Nonetheless, bike lanes are proposed for portions of Fairview Ave N north Valley Street and on Eastlake Ave E and 11th Ave NE. The Fairview segment would be a cycletrack on the west side of the street that eventually moves away from the roadway to link up with lakeside trail. The cycletrack would be a full 12 feet–not bad by SDOT standards. Between Yale Ave N and the University Bridge, bike lanes on Eastlake Ave E would be on each side of the street with physical separation from traffic lanes. North of NE 40th St, SDOT would also install a northbound protected bike lane on 11th Ave NE as far as Roosevelt Station. Protected bike lanes have already been installed on Roosevelt Way NE, so the 11th Ave NE protected bike lanes would complete the corridor bike couplet.
Going To BAT For Bus Lanes
Perhaps the biggest elephant in the room is the absence of the Roosevelt-to-Northgate segment in LPA, which is simply noted as a potential future extension in the plan. SDOT is proposing a mix of bus-only and BAT lanes on the corridor south of Yale Ave N. North of that point, buses would operate in standard traffic lanes. So most of the time savings along the corridor from there would have to come from in-lane bus stops and bus islands to reduce dwell times, off-board payment, queue jumps, and transit signal priority. In terms of physical bus priority through lanes, SDOT is proposing BAT and bus-only lanes in various sections:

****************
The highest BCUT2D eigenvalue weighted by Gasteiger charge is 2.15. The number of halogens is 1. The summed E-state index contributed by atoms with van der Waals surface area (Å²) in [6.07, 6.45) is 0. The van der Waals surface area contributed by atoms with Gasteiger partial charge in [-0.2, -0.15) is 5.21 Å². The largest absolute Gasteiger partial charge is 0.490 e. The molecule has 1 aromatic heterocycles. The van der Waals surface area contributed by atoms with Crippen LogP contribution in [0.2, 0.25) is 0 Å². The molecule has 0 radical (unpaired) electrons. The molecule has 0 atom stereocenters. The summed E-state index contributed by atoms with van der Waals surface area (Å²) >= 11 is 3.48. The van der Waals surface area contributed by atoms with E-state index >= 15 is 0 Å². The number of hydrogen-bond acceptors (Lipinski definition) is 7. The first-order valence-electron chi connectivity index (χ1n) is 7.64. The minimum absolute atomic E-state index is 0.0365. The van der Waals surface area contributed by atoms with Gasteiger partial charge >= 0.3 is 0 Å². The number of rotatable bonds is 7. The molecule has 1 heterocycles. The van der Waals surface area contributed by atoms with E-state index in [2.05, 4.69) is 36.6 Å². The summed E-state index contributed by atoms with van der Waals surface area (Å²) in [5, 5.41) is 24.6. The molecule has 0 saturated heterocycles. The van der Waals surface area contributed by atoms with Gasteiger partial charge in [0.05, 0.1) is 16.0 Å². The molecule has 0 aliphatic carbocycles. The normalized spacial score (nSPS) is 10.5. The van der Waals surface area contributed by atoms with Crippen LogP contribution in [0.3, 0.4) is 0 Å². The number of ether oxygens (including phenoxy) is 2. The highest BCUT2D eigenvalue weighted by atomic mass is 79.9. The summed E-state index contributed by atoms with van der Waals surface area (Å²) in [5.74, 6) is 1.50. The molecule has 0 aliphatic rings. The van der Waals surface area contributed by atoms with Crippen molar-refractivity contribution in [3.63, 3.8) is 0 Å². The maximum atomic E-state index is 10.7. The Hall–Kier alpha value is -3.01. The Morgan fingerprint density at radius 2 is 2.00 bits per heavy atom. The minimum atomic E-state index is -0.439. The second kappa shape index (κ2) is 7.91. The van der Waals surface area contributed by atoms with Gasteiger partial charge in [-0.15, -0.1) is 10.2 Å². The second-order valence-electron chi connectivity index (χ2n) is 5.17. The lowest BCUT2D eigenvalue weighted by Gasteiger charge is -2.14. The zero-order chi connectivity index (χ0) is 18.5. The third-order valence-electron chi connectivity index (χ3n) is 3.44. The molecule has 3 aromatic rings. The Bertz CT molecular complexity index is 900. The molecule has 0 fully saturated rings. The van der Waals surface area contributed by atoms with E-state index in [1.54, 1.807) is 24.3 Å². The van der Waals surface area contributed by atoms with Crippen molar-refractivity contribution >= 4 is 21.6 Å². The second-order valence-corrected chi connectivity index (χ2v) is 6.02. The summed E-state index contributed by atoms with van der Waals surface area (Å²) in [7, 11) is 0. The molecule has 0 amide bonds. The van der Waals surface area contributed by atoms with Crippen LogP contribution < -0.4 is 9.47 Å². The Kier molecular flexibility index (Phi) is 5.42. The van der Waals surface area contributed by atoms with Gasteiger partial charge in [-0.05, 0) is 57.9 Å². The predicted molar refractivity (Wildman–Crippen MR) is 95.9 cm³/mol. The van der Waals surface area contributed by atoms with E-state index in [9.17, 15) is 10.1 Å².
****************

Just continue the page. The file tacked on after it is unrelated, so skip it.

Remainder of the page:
- BAT lanes are planned for Fairview Ave N (between Valley Street and Denny Way);
- Bus-only lanes are planned for Virginia Street (between Third Avenue and Boren Avenue); and
- Existing BAT lanes on Stewart Street will be used.
Through Downtown, buses would operate on Third Avenue which has partial bus priority and bus-only lanes during certain times. SDOT also plans to provide high quality bus shelters, accessible curb ramps, and other streetscape improvements on the corridor that would make the rider experience better.
These plans–minus the bike situation–are fairly similar to the ones from last year, though it appears that transit on Fairview Ave N north of Valley Street has improved.